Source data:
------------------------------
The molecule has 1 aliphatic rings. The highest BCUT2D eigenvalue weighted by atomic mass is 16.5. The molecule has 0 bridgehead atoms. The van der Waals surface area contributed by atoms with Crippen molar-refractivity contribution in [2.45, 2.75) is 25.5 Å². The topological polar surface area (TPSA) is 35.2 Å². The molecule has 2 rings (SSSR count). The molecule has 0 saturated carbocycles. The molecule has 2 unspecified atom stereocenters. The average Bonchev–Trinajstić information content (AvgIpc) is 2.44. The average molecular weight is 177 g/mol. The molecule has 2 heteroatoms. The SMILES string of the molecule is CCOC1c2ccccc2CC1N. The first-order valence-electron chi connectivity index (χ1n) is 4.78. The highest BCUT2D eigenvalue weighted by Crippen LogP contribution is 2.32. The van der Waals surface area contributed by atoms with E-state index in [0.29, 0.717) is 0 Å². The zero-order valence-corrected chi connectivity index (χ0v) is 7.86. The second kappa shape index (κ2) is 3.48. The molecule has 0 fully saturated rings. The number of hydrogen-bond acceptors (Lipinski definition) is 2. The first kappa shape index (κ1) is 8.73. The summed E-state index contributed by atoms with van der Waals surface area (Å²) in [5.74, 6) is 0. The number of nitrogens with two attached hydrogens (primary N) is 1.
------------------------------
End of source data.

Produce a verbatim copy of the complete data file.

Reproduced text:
The molecule has 1 aliphatic rings. The highest BCUT2D eigenvalue weighted by atomic mass is 16.5. The molecule has 0 bridgehead atoms. The van der Waals surface area contributed by atoms with Crippen molar-refractivity contribution in [2.45, 2.75) is 25.5 Å². The topological polar surface area (TPSA) is 35.2 Å². The molecule has 2 rings (SSSR count). The molecule has 0 saturated carbocycles. The molecule has 2 unspecified atom stereocenters. The average Bonchev–Trinajstić information content (AvgIpc) is 2.44. The average molecular weight is 177 g/mol. The molecule has 2 heteroatoms. The SMILES string of the molecule is CCOC1c2ccccc2CC1N. The first-order valence-electron chi connectivity index (χ1n) is 4.78. The highest BCUT2D eigenvalue weighted by Crippen LogP contribution is 2.32. The van der Waals surface area contributed by atoms with E-state index in [0.29, 0.717) is 0 Å². The zero-order valence-corrected chi connectivity index (χ0v) is 7.86. The second kappa shape index (κ2) is 3.48. The molecule has 0 fully saturated rings. The number of hydrogen-bond acceptors (Lipinski definition) is 2. The first kappa shape index (κ1) is 8.73. The summed E-state index contributed by atoms with van der Waals surface area (Å²) in [5.74, 6) is 0. The number of nitrogens with two attached hydrogens (primary N) is 1.